• Secure your water heater to the wall so it doesn’t pull loose from water connections. The hot water tank provides a backup fresh water supply.
  • If you have a propane tank, this should be located at least 30 feet from the house and bolted down.
  • Know how to shut off utilities:
    • Water: Know where the main valve to the house is and how to turn it off. As a backup if this valve is damaged, know how to turn off water at the meter.
    • Gas: Near your gas meter is a special valve which is turned by a wrench with a rectangular hole in the head. Have one of these wrenches near the meter (an adjustable crescent wrench can also be used). However, if the meter is not moving, then there is no leak. In that case, don’t turn it off!
    • Electricity: Be familiar with your circuit breaker box or fuse box. You may need to shut off selected circuits, or the main breaker / fuse. It’s useful to have the various circuits in the box labeled so you know what each one controls. Caution: if gas is leaking near a live broken wire, sparking could cause an explosion.
  • Bolt heavy storage units and shelves to the wall to prevent them from tipping over. Lips on the edge of bookshelves will help prevent books from shaking onto the floor. Check each storage location for heavy objects that may need to be secured. Velcro makes a good anchor for lighter items. Cabinet drawers and doors can be held in place with childproof stops.
  • Store flammable liquids, especially gasoline, in safety containers, and store on the ground away from heaters and appliances. Don’t store acids, bases, or other reactive chemicals near each other, especially if they are in glass containers. Store them in deep trays. Dispose of unneeded chemicals (including cleaning products, insecticides and fungicides, waste oil) at the Marin Sanitary Service hazardous waste site at 565 Jacoby Street, San Rafael (485-6806) (there is no charge for this).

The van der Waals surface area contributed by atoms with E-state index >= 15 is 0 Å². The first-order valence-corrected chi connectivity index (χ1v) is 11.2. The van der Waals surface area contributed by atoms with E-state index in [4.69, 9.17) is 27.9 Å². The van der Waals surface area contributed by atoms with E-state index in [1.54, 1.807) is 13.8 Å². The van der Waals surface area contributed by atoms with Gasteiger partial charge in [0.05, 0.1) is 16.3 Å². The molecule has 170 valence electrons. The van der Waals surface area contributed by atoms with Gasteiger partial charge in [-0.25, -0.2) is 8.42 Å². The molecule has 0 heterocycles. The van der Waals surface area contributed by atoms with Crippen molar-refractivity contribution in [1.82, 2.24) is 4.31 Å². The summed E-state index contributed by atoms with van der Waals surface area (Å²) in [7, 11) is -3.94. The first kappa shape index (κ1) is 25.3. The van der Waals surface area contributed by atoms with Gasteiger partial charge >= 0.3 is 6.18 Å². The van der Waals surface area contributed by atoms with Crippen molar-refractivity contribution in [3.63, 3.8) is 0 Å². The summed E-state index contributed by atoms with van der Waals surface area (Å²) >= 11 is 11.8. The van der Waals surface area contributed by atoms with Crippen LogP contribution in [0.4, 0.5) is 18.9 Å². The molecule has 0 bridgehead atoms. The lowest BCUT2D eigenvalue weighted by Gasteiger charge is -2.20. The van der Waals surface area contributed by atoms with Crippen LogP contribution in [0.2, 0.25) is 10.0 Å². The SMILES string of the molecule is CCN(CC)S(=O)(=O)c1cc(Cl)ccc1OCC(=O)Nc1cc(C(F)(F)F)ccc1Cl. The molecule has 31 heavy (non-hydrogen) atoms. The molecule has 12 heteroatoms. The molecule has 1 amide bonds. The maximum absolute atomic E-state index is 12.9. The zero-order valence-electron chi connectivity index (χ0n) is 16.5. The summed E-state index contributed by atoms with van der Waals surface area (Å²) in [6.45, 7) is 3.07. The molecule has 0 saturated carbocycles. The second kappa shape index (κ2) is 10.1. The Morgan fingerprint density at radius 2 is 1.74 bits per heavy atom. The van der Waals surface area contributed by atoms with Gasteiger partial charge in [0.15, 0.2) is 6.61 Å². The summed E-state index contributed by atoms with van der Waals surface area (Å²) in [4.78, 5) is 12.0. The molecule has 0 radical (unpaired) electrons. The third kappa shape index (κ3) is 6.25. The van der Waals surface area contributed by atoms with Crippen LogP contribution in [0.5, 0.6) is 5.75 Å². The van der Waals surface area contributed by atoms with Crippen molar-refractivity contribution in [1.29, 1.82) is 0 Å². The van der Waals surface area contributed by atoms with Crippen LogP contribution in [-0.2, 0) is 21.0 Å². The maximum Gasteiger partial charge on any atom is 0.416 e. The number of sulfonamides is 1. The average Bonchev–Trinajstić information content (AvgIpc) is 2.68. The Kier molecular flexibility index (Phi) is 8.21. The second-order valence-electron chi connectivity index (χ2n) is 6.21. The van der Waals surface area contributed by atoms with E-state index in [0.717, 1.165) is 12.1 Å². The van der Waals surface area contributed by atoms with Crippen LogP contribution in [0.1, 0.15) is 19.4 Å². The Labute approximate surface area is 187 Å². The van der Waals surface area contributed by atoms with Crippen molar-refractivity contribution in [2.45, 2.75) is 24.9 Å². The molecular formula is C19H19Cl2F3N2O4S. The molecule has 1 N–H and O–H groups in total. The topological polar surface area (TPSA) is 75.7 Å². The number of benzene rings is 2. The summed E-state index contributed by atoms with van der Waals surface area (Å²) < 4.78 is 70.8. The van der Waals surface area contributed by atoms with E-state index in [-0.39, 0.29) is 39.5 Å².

• Keep a 7-day supply of bottled water. A common measure is 1 gallon of water / person / day (2 quarts for drinking, 2 quarts for hygiene and cooking). Replace this yearly. Other sources of water in an emergency are the hot water heater (turn it off before draining!) and the pipes in your house (open the tap at the highest point in the house, and drain water from the lowest tap). If you are uncertain of the quality of the water, purify it before drinking. Use 5.25% sodium hypochlorite unscented household bleach (16 drops per gallon) or iodine tablets (REI in Town Square, Corte Madera, or other camping supply stores sell kits for this).
  • Keep a 7-day supply of non-perishable food. Preferred foods require no refrigeration, minimal preparation or cooking, and little water. You can use a stand-alone barbecue, fireplace, or camp stove for heating (keep matches and starter fluid). You should have a selection of the following foods:
    • Ready-to-eat canned meats, fruits, and vegetables
    • Canned juices, milk, soup (if powdered store extra water)
    • Staples – sugar, salt, pepper
    • High-energy foods – peanut butter, jelly, crackers, granola bars, trail  mix
    • Foods for infants, elderly persons, or persons on special diets